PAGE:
Playoff spot top priority for pace-heavy Daredevils

IPL 2017

Playoff spot top priority for pace-heavy Daredevils

Narbavie R • Last updated on Mon, 03 Apr, 2017, 08:29 AM

Zaheer will be leading Daredevils again this season. (Image credit – DD) © Media Release

Delhi Daredevils began their IPL journey in fine fashion by finishing in the top-four for the first two seasons. They went through a lull period in the next two before redeeming themselves in the fifth edition when they became the first team to finish the season top of the table twice. Post 2012, the slide began as they endured disappointing campaigns year after year for four successive seasons.

Chopping and changing are two words that are so synonymous with Daredevils as we have seen in recent times. With the team constantly failing to produce results, the owners have looked to shake things up in a massive way. After finishing at the bottom in 2013 and again in 2014, they managed to climb just one spot higher in 2015 despite recruiting Gary Kirsten as coach.

The rejig happened again and this time Daredevils chose a slightly different path and opted to bank on a lot of young Indian talent to do the job. And to bring the best out of them, the combo of Paddy Upton and Rahul Dravid were drafted into the coaching set up with Kirsten getting the axe. Those two were expected to do something similar to what they did with Rajasthan Royals. Captaincy switched hands from JP Duminy to Zaheer Khan as the think-tank opted for an experienced Indian skipper. They made some smart buys as well in the auction by recruiting Sanju Samson, Rishabh Pant, Karun Nair alongside Carlos Brathwaite and Chris Morris.

Following so many changes in personnel, the unit finally clicked with the veteran pacer leading them with aplomb. Zaheer received plaudits for his excellent field placements and rotation of bowlers as the Daredevils won five out of their first seven games. They were primed to make it to the playoffs finally after four years but what followed suit was something they wouldn’t have anticipated.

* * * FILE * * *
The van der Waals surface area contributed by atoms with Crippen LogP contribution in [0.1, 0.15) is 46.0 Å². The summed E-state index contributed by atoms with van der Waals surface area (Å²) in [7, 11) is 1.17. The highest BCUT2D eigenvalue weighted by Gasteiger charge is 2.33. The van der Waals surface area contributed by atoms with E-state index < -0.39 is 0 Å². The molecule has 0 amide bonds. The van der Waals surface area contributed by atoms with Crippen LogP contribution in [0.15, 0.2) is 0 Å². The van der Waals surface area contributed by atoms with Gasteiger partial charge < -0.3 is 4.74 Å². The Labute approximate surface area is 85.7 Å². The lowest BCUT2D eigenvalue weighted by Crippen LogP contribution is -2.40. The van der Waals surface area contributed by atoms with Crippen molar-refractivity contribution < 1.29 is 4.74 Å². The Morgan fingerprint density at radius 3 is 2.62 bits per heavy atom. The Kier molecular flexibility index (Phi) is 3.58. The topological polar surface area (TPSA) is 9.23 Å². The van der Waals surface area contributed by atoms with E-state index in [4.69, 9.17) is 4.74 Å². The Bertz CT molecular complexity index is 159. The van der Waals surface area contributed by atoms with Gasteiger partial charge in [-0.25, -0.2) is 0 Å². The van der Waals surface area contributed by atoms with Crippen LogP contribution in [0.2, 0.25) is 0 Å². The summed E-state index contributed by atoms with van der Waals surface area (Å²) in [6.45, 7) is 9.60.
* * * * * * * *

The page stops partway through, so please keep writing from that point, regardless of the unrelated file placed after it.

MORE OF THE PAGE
Over the next four games, they kept tinkering with their combination and made at least three or four changes to their XI almost every game and that disrupted their momentum. Their policy to keep chopping in order to manage the workload of certain players failed to materialise. Brathwaite was left out of the XI for the very next game after his Man of the Match exploits against Kolkata Knight Riders (34 off 11; 3-47) stunned fans and experts alike. In the end, they put themselves in a spot of bother and failed to qualify for the knockouts, finishing sixth. It will be interesting to see if they employ a similar strategy this time around or bank on a settled lineup for the majority of the games. Daredevils will have to figure out a way to enter the playoffs again after four successive failed attempts. And once they reach that stage, anything can happen.


They have plenty of variety and reliable personnel to call upon in the bowling department. Daredevils’ attack boasts of two young overseas bowlers who can bowl at extreme pace in the form of Kagiso Rabada and Pat Cummins, medium pacers Angelo Mathews, Corey Anderson and Carlos Brathwaite and then the two seamers who have the ability to deliver at any stage of the innings with their variations – Mohammad Shami and Chris Morris. Not to discount the evergreen Zaheer, even though it remains to be seen what shape he is in. In the spin department, Daredevils have the likes of Amit Mishra, Jayant Yadav, Shahbaz Nadeem and Murugan Ashwin in their ranks. For now, Mishra looks like a certain starter but the management will have a sweet headache to pick one more from the rest. But in order to include a second spinner, a bit of tinkering needs to be done with their formation.